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ERIC Number: ED508284
Record Type: Non-Journal
Publication Date: 2008-Nov
Pages: 7
Abstractor: ERIC
Reference Count: 14
Overview of Measuring Effect Sizes: The Effect of Measurement Error. Brief 2
Boyd, Don; Grossman, Pam; Lankford, Hamp; Loeb, Susanna; Wyckoff, Jim
National Center for Analysis of Longitudinal Data in Education Research
The use of value-added models in education research has expanded rapidly. These models allow researchers to explore how a wide variety of policies and measured school inputs affect the academic performance of students. An important question is whether such effects are sufficiently large to achieve various policy goals. Judging whether a change in student achievement is important requires some meaningful point of reference. In certain cases a grade-equivalence scale or some other intuitive and policy relevant metric of educational achievement can be used. However, this is not the case with item response theory (IRT) scale-score measures common to the tests usually employed in value-added analyses. In such cases, researchers typically describe the impacts of various interventions in terms of "effect sizes", although conveying the intuition of such a measure to policymakers often is a challenge. This paper provides an overview of measuring effect sizes and explains the effect of measurement error. (Contains 2 tables and 6 notes.)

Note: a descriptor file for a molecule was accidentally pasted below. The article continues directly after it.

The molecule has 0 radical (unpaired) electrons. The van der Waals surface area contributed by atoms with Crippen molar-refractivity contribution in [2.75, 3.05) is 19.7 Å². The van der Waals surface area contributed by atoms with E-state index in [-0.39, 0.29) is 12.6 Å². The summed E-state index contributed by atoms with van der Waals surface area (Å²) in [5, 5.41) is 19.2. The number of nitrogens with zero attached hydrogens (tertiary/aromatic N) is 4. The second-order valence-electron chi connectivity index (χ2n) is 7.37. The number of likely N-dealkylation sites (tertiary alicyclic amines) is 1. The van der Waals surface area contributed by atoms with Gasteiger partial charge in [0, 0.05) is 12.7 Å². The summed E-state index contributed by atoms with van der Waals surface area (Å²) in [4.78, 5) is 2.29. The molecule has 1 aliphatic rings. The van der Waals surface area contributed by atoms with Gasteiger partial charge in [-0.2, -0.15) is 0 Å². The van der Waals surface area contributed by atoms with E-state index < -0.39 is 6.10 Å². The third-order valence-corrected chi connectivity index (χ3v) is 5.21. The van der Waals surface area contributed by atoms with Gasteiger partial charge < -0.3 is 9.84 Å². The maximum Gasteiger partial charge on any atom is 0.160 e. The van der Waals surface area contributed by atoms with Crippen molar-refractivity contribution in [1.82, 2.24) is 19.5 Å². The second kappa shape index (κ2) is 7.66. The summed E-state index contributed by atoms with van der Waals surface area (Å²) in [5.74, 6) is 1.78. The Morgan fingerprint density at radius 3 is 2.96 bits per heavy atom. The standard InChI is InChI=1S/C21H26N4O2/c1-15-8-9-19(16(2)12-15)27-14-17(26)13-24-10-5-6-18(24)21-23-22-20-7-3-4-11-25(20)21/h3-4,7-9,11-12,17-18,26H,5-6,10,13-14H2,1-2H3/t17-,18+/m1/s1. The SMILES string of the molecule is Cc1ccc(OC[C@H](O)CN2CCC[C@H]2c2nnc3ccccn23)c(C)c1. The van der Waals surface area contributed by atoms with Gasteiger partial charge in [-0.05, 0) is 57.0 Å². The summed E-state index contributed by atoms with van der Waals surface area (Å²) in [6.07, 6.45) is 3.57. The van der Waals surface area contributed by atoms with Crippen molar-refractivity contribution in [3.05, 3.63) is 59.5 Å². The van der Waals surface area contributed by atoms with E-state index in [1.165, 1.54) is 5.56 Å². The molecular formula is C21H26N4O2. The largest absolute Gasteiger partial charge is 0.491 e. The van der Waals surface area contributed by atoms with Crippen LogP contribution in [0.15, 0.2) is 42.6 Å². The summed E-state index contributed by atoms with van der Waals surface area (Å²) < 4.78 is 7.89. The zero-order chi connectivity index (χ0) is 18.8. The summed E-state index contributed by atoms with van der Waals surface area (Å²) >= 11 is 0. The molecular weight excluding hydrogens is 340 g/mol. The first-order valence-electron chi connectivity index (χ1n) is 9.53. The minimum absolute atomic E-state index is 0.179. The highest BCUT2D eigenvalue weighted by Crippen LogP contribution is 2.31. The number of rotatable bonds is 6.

National Center for Analysis of Longitudinal Data in Education Research. The Urban Institute, 2100 M Street NW, Washington, DC 20037. Tel: 202-261-5739; Fax: 202-833-2477; e-mail:; Web site:
Publication Type: Reports - Evaluative
Education Level: Adult Education; Elementary Secondary Education
Audience: N/A
Language: English
Sponsor: N/A
Authoring Institution: Urban Institute